• Proliferates the number of erythroid-committed stem cells and red cell precursors.

Increased erythropoietin levels in anaemic patients may be due to a decrease in bone marrow function (bone marrow failure). The presence of anaemia associated with low or normal erythropoietin levels is indicative of kidney disease – this is often due to the fact that the kidney is producing suboptimal levels of the hormone. The absence of anaemia associated with high erythropoietin levels is indicative of an increased synthesis of erythropoietin by the kidneys or other tissues in the body. The presence of excess RBC production and associated low or normal erythropoietin levels is indicative of polycythaemia.

Table: Causes of Increased and Reduced Levels of Erythropoietin in Plasma and Urine

Other Agents That Facilitates Erythropoiesis: Chronic anaemia can occur in many situations such as chemotherapy treatment, aplastic anaemia, pernicious anaemia, bone marrow malignancies, various vitamin or mineral deficiencies (B12, iron, or folate), disease states (anaemia due to chronic disease) and other causes of anaemia resulting from increased destruction and bleeding. In such situations, the demand for red cell production increases. Apart from the hormone erythropoietin, other agents facilitate erythropoiesis include; Vitamin B12 and folate, Iron, manganese, and cobalt, Hormones such as androgens and thyroxine and Amino acids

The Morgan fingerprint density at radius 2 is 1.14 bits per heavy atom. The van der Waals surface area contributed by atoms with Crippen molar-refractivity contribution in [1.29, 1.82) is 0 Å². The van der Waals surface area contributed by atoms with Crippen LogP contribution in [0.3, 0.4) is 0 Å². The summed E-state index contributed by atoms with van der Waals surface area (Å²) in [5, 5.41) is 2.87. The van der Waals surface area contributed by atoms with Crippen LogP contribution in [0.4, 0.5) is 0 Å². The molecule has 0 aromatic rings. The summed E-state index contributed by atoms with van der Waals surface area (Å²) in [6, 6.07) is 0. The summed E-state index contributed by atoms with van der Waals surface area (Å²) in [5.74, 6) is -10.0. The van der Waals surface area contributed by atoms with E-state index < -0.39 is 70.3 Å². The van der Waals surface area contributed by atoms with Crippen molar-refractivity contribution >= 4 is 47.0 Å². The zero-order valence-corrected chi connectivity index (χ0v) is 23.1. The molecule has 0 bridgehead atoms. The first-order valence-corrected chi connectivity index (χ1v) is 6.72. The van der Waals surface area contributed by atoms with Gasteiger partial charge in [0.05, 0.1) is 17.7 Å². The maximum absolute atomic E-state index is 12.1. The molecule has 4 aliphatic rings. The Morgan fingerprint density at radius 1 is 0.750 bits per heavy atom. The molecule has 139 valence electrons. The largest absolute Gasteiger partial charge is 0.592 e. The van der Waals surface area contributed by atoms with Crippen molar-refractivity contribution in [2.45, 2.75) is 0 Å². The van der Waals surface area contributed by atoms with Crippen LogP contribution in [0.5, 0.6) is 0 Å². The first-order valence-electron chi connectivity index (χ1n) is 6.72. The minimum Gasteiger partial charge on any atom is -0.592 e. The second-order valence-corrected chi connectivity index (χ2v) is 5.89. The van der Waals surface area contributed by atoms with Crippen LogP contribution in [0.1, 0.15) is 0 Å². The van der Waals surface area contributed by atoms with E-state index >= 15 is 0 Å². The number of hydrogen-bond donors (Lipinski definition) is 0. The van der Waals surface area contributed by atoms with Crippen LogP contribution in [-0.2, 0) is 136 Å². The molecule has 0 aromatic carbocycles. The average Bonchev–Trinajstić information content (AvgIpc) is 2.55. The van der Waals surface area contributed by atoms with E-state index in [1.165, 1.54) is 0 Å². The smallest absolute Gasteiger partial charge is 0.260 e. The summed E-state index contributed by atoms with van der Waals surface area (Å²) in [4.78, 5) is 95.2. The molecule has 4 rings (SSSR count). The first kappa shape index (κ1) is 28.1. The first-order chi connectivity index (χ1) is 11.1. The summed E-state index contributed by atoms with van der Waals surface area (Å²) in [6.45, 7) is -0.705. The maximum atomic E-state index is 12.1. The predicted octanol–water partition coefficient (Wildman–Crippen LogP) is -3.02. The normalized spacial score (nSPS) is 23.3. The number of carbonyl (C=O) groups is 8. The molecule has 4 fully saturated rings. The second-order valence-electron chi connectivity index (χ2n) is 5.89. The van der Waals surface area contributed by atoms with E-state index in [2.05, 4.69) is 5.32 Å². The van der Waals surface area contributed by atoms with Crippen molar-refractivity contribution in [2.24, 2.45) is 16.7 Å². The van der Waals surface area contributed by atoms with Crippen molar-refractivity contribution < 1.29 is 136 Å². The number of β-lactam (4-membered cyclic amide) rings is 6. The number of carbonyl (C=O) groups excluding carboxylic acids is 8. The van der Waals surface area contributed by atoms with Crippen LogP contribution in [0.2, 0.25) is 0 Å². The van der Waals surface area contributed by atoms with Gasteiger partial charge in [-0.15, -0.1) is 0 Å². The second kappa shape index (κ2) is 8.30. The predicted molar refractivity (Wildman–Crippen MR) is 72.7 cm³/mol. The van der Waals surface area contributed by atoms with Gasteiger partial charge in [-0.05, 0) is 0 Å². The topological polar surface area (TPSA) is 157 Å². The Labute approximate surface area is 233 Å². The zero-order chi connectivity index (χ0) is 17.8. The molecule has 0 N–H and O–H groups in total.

Defeactive or Extramedullary Haematopoiesis (EMH): In adult life, haematopoiesis occurs principally in the extravascular part of the red marrow. In some cases, the liver, thymus, lymph nodes, and spleen may resume their haematopoietic function. Other less common sites include adipose tissues, kidneys, endosteums (medullary cavities of long bones), adrenal glands, intrathoracic regions, and broad ligaments. This is called extramedullary haematopoiesis. EMH is often a remedial response to haematopoiesis failure in the bone marrow. EMH may cause an enlargement in the responsible organs (hepatomegaly, splenomegaly). EMH is usually associated with pathologic processes. Examples of diseases associated with extramedullary Haemopoiesis include; Myelofibrosis with myeloid metaplasia, Aplastic anaemia and other chronic anaemia, Foetal development, Pernicious anaemia, Myeloscelerosis, Secondary carcinoma of the bone, Bone marrow failure, Myeloproliferative disorders, Haemoglobinopathies (SCD and Thalassaemia), Bone marrow infiltration and Haemolytic disease of the foetus and newborn (HDFN).